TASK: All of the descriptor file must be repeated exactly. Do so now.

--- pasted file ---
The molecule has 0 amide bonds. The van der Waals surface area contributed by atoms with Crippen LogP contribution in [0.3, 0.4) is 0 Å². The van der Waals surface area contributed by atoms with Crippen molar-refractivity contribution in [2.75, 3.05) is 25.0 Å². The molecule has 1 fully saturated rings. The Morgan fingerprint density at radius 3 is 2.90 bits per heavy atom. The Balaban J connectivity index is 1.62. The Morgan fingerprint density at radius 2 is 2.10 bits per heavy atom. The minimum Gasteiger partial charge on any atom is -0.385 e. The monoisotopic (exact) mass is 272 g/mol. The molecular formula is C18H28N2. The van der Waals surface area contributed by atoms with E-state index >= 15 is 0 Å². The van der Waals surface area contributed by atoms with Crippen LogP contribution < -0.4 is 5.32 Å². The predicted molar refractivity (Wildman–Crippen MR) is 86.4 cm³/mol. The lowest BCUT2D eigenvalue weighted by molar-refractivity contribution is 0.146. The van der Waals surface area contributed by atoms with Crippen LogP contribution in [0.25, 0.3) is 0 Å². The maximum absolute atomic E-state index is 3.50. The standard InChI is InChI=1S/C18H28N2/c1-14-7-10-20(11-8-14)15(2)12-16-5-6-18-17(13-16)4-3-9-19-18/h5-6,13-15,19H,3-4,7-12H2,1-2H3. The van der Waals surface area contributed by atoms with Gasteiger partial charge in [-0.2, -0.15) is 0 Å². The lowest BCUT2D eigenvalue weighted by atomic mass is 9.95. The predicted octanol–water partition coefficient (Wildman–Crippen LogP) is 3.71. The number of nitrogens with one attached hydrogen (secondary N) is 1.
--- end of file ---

The molecule has 0 amide bonds. The van der Waals surface area contributed by atoms with Crippen LogP contribution in [0.3, 0.4) is 0 Å². The van der Waals surface area contributed by atoms with Crippen molar-refractivity contribution in [2.75, 3.05) is 25.0 Å². The molecule has 1 fully saturated rings. The Morgan fingerprint density at radius 3 is 2.90 bits per heavy atom. The Balaban J connectivity index is 1.62. The Morgan fingerprint density at radius 2 is 2.10 bits per heavy atom. The minimum Gasteiger partial charge on any atom is -0.385 e. The monoisotopic (exact) mass is 272 g/mol. The molecular formula is C18H28N2. The van der Waals surface area contributed by atoms with E-state index >= 15 is 0 Å². The van der Waals surface area contributed by atoms with Crippen LogP contribution < -0.4 is 5.32 Å². The predicted molar refractivity (Wildman–Crippen MR) is 86.4 cm³/mol. The lowest BCUT2D eigenvalue weighted by molar-refractivity contribution is 0.146. The van der Waals surface area contributed by atoms with Crippen LogP contribution in [0.25, 0.3) is 0 Å². The maximum absolute atomic E-state index is 3.50. The standard InChI is InChI=1S/C18H28N2/c1-14-7-10-20(11-8-14)15(2)12-16-5-6-18-17(13-16)4-3-9-19-18/h5-6,13-15,19H,3-4,7-12H2,1-2H3. The van der Waals surface area contributed by atoms with Gasteiger partial charge in [-0.2, -0.15) is 0 Å². The lowest BCUT2D eigenvalue weighted by atomic mass is 9.95. The predicted octanol–water partition coefficient (Wildman–Crippen LogP) is 3.71. The number of nitrogens with one attached hydrogen (secondary N) is 1.